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Challenge: Kids with Special Needs

The Day Grief Hit Me in the Hospital's Parking Garage

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Check. Check. Check.

No. No. No.

No, he’s not running.

No, he’s not walking backwards.

In fact, he’s not even walking forward.

No, he’s not standing.

No, he’s not saying words...

I made my way down the list of milestones my son -- my sweet, precious, happy son -- should be meeting.

We’ve known about his delays for quite some time now. He sees a teacher and a physical therapist through a local early intervention program.

At his check-up, though, there was something about filling in those boxes that made my heart sink.

Our pediatrician is compassionate and thorough. He’s also known about our son’s delays from the earliest of days.

“It’s time,” he said.

He sent a referral over for us to see a developmental specialist at the local children’s hospital.

And while my brain was somewhat expecting this referral to happen at some point in the near future, my heart just wasn’t ready for the official-ness of it.

No one wants their child to experience delays. No one wants their child to have special needs or have some sort of diagnosis that could impact the rest of their life.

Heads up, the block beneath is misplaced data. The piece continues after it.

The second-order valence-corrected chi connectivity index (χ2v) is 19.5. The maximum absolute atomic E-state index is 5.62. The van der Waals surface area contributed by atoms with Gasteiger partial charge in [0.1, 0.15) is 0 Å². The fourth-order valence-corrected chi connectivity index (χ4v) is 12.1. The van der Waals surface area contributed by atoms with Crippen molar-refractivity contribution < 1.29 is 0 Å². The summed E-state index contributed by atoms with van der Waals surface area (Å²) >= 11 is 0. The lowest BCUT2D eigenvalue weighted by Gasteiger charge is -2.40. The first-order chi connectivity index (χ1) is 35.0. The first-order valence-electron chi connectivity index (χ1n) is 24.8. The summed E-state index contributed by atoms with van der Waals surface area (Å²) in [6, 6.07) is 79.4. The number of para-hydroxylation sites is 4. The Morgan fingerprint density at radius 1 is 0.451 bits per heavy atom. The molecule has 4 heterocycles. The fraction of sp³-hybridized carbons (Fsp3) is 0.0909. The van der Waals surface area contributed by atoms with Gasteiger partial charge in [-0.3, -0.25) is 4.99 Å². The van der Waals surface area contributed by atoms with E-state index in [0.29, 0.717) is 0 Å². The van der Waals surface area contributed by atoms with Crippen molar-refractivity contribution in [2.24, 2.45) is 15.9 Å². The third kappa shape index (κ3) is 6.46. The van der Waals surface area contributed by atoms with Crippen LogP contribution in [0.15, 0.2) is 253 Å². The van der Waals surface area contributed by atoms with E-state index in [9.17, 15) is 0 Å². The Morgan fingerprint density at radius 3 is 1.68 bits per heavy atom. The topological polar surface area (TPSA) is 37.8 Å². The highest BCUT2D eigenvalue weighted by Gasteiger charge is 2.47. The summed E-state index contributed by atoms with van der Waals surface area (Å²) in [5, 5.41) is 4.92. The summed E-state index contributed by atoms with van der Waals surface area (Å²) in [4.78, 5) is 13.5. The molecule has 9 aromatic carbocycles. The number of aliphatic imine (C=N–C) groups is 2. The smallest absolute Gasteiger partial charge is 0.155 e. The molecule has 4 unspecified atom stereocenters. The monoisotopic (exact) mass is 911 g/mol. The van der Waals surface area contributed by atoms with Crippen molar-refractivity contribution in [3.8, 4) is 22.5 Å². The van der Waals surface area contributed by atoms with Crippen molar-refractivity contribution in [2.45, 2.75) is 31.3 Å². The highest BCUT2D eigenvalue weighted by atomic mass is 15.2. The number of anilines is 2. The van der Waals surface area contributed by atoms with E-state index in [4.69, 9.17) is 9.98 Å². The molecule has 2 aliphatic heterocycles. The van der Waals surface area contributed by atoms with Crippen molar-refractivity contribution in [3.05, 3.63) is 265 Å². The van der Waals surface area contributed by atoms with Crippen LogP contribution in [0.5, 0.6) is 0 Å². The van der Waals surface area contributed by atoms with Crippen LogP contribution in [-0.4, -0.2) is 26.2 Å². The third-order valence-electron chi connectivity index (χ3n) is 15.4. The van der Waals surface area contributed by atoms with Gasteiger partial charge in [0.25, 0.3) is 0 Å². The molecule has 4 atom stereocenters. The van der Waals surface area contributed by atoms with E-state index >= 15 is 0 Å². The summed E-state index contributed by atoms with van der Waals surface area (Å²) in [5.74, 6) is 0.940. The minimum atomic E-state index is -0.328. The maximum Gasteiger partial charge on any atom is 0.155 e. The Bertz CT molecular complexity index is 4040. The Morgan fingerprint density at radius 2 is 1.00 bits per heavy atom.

Certainly no one wishes for this, right?

I folded up the clinic summary and referral information and tucked it in the outside pocket of our diaper bag. Then I buckled my son into his stroller. I gave him his soft blue blanket -- his favorite. We slid into the elevator and through the lobby, and I barely made it into the parking garage before I completely lost it. The winter wind beat against my tear-soaked face.

When I got to our minivan, I parked the stroller and unbuckled my son. He is just learning to reach his arms up when he wants to be held. I scooped him up, and with my face pressed against his, I sobbed. Right there in that cold parking garage, I grieved the weight of the unknowns with My Son.

I texted my husband about the referral.

He said OK.

I replied: “I’m really sad about this.”

He texted back two words: “Me too.”

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We don't know what the future holds for our son. After all, none of us know the future for any of our children.

But what we do know is this: Grief is a normal part of this process.

We can be sad for the challenges our child faces and still be incredibly grateful to have him in our lives.

We can be worried about the future, yet still be confident in our ability to advocate for what he needs.

And we can be discouraged at how isolating this all seems, yet somehow feel comforted in knowing we are never walking this road alone.

A version of this post was originally published on ShelleySkuster.com

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